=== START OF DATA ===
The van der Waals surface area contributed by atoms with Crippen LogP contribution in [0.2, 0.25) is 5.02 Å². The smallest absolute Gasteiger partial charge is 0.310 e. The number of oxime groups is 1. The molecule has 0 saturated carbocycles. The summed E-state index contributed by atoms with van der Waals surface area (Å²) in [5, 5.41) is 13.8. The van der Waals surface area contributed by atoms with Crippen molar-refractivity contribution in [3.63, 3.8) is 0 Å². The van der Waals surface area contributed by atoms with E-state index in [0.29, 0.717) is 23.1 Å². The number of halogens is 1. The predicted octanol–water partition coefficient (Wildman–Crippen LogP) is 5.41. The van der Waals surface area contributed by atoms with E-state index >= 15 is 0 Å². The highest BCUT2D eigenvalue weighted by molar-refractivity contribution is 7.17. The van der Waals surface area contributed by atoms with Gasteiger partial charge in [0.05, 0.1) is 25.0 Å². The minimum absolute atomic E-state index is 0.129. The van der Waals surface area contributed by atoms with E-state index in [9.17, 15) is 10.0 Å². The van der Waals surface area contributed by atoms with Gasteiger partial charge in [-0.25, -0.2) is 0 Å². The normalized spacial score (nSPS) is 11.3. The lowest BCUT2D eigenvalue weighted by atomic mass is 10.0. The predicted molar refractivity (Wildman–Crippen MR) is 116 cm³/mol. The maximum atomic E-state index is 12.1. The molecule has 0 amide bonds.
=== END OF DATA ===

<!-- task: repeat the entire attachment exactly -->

The van der Waals surface area contributed by atoms with Crippen LogP contribution in [0.2, 0.25) is 5.02 Å². The smallest absolute Gasteiger partial charge is 0.310 e. The number of oxime groups is 1. The molecule has 0 saturated carbocycles. The summed E-state index contributed by atoms with van der Waals surface area (Å²) in [5, 5.41) is 13.8. The van der Waals surface area contributed by atoms with Crippen molar-refractivity contribution in [3.63, 3.8) is 0 Å². The van der Waals surface area contributed by atoms with E-state index in [0.29, 0.717) is 23.1 Å². The number of halogens is 1. The predicted octanol–water partition coefficient (Wildman–Crippen LogP) is 5.41. The van der Waals surface area contributed by atoms with E-state index >= 15 is 0 Å². The highest BCUT2D eigenvalue weighted by molar-refractivity contribution is 7.17. The van der Waals surface area contributed by atoms with Gasteiger partial charge in [0.05, 0.1) is 25.0 Å². The minimum absolute atomic E-state index is 0.129. The van der Waals surface area contributed by atoms with E-state index in [9.17, 15) is 10.0 Å². The van der Waals surface area contributed by atoms with Gasteiger partial charge in [-0.25, -0.2) is 0 Å². The normalized spacial score (nSPS) is 11.3. The lowest BCUT2D eigenvalue weighted by atomic mass is 10.0. The predicted molar refractivity (Wildman–Crippen MR) is 116 cm³/mol. The maximum atomic E-state index is 12.1. The molecule has 0 amide bonds.